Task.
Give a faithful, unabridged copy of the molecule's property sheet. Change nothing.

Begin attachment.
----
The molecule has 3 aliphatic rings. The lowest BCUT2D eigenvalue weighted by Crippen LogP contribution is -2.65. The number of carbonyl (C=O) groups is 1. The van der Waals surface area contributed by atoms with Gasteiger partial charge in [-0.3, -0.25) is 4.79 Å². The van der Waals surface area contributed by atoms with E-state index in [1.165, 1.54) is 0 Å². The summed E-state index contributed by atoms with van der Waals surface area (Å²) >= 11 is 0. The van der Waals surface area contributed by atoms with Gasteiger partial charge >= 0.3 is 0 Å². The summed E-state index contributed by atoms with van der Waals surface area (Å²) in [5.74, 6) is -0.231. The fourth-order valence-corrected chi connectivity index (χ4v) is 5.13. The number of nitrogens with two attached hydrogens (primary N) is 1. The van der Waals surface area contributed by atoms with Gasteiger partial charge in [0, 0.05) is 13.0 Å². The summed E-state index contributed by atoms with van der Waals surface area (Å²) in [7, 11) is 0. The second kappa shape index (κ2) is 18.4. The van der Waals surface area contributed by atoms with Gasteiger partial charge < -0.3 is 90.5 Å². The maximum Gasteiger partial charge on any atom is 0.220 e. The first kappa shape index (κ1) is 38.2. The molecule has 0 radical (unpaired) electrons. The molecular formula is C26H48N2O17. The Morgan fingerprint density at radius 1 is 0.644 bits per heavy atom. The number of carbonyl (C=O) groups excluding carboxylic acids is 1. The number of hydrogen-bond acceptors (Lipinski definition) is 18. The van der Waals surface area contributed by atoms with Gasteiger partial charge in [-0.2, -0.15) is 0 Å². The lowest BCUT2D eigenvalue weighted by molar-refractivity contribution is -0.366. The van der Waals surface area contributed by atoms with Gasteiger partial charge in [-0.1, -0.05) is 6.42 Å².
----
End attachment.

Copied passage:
The molecule has 3 aliphatic rings. The lowest BCUT2D eigenvalue weighted by Crippen LogP contribution is -2.65. The number of carbonyl (C=O) groups is 1. The van der Waals surface area contributed by atoms with Gasteiger partial charge in [-0.3, -0.25) is 4.79 Å². The van der Waals surface area contributed by atoms with E-state index in [1.165, 1.54) is 0 Å². The summed E-state index contributed by atoms with van der Waals surface area (Å²) >= 11 is 0. The van der Waals surface area contributed by atoms with Gasteiger partial charge >= 0.3 is 0 Å². The summed E-state index contributed by atoms with van der Waals surface area (Å²) in [5.74, 6) is -0.231. The fourth-order valence-corrected chi connectivity index (χ4v) is 5.13. The number of nitrogens with two attached hydrogens (primary N) is 1. The van der Waals surface area contributed by atoms with Gasteiger partial charge in [0, 0.05) is 13.0 Å². The summed E-state index contributed by atoms with van der Waals surface area (Å²) in [7, 11) is 0. The second kappa shape index (κ2) is 18.4. The van der Waals surface area contributed by atoms with Gasteiger partial charge < -0.3 is 90.5 Å². The maximum Gasteiger partial charge on any atom is 0.220 e. The first kappa shape index (κ1) is 38.2. The molecule has 0 radical (unpaired) electrons. The molecular formula is C26H48N2O17. The Morgan fingerprint density at radius 1 is 0.644 bits per heavy atom. The number of carbonyl (C=O) groups excluding carboxylic acids is 1. The number of hydrogen-bond acceptors (Lipinski definition) is 18. The van der Waals surface area contributed by atoms with Gasteiger partial charge in [-0.2, -0.15) is 0 Å². The lowest BCUT2D eigenvalue weighted by molar-refractivity contribution is -0.366. The van der Waals surface area contributed by atoms with Gasteiger partial charge in [-0.1, -0.05) is 6.42 Å².